Editor: Pierre Boudinot, INRA, FRANCE
Received: February 3, 2017; Accepted: May 30, 2017; Published: June 28, 2017
Copyright: © 2017 Sullivan et al. This is an open access article distributed under the terms of the Creative Commons Attribution License, which permits unrestricted use, distribution, and reproduction in any medium, provided the original author and source are credited.
Data Availability: All relevant data are within the paper and its Supporting Information files.
Funding: This work was supported by National Institutes of Health (www.nih.gov) grants to C.S. (Institutional Development Award (IDeA) from the National Institute of General Medical Sciences of the National Institutes of Health under grant number P20GM103423), J.H.P. (R01RR020833, R01OD011116 and PO1HD22486), and C.H.K. (R01GM087308 and P20GM103534), by the U.S. Department of Agriculture National Institute of Food and Agriculture Hatch project number ME021610, and by a grant from the Triangle Center for Evolutionary Medicine (TriCEM) (http://tricem.dreamhosters.com/) to J.A.Y. The funders had no role in study design, data collection and analysis, decision to publish, or preparation of the manuscript.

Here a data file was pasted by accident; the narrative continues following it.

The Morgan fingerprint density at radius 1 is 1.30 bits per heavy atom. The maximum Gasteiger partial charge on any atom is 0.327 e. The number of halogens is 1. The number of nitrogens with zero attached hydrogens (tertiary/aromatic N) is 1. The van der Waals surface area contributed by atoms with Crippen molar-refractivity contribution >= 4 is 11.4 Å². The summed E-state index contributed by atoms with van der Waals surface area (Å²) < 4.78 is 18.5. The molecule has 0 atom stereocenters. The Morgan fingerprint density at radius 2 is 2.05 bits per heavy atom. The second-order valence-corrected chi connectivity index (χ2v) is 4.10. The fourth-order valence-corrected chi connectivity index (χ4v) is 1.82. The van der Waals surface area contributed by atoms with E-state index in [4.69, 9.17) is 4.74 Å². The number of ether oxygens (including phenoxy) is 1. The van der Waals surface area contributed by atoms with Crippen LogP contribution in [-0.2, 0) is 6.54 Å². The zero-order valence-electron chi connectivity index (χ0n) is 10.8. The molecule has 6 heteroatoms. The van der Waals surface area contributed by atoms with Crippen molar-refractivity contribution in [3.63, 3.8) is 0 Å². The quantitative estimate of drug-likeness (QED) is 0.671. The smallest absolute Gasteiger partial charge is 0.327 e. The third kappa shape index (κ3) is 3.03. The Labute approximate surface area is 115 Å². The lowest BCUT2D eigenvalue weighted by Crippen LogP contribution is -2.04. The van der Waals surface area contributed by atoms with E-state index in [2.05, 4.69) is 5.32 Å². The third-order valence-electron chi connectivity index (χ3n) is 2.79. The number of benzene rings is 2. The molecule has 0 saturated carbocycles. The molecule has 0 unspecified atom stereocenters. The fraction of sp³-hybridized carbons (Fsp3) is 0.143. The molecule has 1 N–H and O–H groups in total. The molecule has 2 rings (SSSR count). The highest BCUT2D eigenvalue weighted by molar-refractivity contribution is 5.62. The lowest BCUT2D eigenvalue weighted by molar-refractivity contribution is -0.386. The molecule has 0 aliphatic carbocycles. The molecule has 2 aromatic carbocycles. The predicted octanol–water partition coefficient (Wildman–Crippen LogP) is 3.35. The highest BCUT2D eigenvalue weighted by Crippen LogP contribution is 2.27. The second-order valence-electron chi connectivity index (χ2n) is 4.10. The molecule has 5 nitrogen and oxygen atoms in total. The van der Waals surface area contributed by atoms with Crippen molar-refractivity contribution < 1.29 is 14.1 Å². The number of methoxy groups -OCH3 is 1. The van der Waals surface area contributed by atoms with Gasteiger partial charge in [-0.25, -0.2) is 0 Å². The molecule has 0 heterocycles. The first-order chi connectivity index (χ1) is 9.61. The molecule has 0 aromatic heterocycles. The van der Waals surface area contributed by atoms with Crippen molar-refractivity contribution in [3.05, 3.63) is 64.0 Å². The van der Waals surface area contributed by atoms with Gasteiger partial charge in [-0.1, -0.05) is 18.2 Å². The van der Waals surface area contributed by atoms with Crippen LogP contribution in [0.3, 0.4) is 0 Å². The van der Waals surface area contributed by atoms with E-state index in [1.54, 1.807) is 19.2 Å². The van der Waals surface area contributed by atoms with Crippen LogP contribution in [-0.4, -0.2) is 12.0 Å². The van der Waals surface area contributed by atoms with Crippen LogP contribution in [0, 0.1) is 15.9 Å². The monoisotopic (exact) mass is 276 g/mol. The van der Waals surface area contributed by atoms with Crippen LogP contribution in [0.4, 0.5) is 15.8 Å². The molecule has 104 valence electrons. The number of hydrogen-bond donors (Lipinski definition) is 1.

Competing interests: The authors have declared that no competing interests exist.